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FAQs on symptoms, self-isolating and testing

What do I do if I have symptoms?

If you have symptoms of covid-19, you should not come to campus until you feel well, and you do not have a high temperature.

Check for the latest symptoms here

Symptoms of coronavirus (COVID-19) in adults can include:

  • a high temperature or shivering (chills) – a high temperature means you feel hot to touch on your chest or back (you do not need to measure your temperature)
  • a new, continuous cough – this means coughing a lot for more than an hour, or 3 or more coughing episodes in 24 hours
  • a loss or change to your sense of smell or taste
  • shortness of breath
  • feeling tired or exhausted

  •  an aching body
  • a headache
  • a sore throat
  • a blocked or runny nose
  • loss of appetite
  • diarrhoea
  • feeling sick or being sick

The symptoms are very similar to symptoms of other illnesses, such as colds and flu.

If you have symptoms you cannot get tested except in specific circumstances, such as you are very ill and going into hospital, or you are more at risk of covid.

What do I do if I test positive?

If you test positive you should try to stay at home and away from others for five days, starting from the day after you did the test. You should avoid contact with people at higher risk from covid-19 for 10 days. See the government advice page here: What to do if you test positive or have symptoms guidance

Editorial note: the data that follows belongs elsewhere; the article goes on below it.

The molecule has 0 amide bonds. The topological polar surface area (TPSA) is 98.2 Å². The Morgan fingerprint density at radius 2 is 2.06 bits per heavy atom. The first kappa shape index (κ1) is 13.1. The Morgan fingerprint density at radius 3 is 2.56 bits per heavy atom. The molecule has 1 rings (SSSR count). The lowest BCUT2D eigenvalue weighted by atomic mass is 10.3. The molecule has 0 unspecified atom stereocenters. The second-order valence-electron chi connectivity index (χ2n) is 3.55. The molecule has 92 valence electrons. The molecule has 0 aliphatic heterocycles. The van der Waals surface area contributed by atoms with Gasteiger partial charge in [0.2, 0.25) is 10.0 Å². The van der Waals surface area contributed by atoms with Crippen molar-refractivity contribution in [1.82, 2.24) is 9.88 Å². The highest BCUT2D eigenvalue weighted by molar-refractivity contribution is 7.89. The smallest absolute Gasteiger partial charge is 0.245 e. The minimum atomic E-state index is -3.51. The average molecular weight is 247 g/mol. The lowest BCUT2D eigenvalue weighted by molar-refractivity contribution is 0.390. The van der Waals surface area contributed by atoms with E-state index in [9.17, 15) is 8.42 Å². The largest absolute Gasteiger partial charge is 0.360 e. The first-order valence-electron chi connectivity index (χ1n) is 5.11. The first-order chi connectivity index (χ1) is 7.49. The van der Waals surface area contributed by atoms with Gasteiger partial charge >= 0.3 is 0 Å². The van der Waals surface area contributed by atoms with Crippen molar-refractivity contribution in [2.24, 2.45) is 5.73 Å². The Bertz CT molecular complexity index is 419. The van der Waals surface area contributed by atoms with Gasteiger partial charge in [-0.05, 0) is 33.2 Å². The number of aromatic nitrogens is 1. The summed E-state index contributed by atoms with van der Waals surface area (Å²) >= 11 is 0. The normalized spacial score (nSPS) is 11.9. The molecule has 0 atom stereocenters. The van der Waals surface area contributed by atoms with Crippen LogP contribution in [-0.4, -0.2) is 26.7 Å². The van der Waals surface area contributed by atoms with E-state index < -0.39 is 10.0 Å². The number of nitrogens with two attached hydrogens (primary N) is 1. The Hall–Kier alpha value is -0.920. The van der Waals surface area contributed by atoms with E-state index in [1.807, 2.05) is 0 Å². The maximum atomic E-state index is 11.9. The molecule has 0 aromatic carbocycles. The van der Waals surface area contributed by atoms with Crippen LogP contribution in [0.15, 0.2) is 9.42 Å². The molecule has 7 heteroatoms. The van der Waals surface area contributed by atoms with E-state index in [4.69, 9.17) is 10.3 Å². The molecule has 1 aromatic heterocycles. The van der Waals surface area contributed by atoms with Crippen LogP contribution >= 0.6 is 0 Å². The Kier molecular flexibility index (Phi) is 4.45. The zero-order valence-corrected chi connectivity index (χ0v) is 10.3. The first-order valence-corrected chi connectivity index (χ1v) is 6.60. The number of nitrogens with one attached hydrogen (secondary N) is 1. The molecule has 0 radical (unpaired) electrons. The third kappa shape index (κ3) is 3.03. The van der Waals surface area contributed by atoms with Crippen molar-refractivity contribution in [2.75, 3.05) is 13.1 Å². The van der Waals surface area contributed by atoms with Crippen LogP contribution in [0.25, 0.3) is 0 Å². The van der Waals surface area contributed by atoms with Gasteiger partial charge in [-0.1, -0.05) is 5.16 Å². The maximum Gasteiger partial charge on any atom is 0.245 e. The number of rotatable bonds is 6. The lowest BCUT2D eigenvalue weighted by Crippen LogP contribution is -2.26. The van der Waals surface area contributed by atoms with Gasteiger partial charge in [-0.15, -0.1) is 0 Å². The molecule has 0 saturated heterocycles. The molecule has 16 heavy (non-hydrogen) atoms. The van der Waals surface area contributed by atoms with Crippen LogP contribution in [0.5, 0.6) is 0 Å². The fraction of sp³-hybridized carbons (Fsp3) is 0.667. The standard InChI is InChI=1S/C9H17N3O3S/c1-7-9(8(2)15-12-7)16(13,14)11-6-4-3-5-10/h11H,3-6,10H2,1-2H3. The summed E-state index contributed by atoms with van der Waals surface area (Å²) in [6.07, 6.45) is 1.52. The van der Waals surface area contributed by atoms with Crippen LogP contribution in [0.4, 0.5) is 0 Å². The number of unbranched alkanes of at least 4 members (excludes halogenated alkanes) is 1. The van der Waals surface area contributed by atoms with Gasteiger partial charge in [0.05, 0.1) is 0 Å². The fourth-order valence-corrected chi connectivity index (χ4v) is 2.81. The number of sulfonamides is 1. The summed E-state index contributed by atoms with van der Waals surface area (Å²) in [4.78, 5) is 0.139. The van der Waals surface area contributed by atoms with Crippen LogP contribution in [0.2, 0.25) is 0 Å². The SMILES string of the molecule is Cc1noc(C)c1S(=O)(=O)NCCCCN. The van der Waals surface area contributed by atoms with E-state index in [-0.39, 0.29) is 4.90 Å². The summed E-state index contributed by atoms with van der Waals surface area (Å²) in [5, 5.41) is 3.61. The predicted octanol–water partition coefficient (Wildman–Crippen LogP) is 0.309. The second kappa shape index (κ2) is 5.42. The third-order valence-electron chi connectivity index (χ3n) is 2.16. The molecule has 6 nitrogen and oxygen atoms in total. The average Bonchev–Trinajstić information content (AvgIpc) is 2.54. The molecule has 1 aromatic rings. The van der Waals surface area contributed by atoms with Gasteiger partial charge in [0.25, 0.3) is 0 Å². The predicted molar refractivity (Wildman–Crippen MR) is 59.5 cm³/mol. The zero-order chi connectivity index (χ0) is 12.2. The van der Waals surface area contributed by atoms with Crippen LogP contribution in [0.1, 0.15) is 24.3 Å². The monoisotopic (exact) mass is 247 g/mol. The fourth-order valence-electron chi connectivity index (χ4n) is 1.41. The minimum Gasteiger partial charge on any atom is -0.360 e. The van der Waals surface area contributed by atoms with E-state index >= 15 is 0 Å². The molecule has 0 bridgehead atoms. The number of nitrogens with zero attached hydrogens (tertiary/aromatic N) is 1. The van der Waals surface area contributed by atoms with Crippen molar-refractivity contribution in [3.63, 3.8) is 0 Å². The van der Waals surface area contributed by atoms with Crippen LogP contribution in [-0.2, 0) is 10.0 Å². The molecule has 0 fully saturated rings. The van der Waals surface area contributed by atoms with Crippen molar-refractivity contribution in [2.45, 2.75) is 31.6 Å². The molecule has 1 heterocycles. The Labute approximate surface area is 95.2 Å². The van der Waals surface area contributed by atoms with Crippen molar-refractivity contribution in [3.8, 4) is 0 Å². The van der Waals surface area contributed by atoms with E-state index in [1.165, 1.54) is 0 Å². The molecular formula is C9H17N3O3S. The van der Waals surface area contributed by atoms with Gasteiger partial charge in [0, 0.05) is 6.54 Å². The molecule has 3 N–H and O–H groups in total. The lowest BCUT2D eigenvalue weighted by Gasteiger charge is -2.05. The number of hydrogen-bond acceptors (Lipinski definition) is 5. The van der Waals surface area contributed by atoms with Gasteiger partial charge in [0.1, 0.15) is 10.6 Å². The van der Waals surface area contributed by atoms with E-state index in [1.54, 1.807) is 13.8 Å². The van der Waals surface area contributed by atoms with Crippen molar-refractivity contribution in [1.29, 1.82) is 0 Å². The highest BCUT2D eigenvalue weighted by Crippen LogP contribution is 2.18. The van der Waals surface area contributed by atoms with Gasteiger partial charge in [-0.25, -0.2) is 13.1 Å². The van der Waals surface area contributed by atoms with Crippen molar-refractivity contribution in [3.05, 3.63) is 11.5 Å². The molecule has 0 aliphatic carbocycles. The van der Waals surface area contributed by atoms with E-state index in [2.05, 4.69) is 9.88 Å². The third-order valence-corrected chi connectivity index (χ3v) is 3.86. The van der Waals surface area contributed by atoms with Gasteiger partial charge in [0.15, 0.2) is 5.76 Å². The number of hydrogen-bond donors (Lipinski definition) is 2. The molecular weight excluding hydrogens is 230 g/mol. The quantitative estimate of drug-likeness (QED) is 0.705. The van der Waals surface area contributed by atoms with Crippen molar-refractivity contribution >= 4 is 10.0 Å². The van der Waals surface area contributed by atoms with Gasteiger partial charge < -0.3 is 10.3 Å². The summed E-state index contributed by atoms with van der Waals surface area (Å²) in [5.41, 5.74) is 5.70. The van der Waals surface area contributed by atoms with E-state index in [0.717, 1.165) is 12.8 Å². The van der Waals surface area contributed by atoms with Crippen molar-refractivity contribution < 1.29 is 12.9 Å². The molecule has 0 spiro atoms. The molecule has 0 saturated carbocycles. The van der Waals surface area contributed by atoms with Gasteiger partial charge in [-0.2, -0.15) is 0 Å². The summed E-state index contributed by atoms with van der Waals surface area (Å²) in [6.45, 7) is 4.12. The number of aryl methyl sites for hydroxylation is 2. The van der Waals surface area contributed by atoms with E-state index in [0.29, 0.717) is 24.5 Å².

Note that even if you have symptoms, testing is not freely available, and so you may not be able to confirm whether or not it is covid. As with any illness, you are expected to stay away from others until you feel well and you do not have a high temperature.


What if I'm a close contact or live with someone with covid?

If you live with someone with covid-19, or who has symptoms of covid-19 but cannot get tested, follow previous advice.

Try to avoid being on campus if you can, particularly in close contact with others.

Avoid close contact with the person with covid (or symptoms)


Limit contact with people who you do not live with, particularly indoors or in crowded spaces, wash your hands regularly and wear a face covering when in contact with others.

It is worth being aware that it can take up to 10 days after contact for the virus to develop. For this time you should avoid contact with people who are more at risk of covid. 

The NHS test and trace system is no longer operational.

How will I be supported if I get symptoms or test positive?

If you live on campus, let us know on This will ensure that we can keep cleaners or tradespeople safe, and enable us to check in on you. 

This NHS page has guidance around looking after yourself at home: How to look after yourself at home if you have coronavirus (COVID-19) or symptoms of COVID-19 - NHS (

We encourage you to keep in touch with us, contact your RSA or if you feeling ill, and to use NHS 111 if you need to.

If you are at high risk from covid we particularly encourage you to let us know on so we can keep in touch. 



What are the safety measures in place?

We will maintain all possible measures to keep us safer. These are:

Do not come to campus if you have symptoms or test positive: this is critical to keep those who are at higher risk of covid safe, and to maintain services.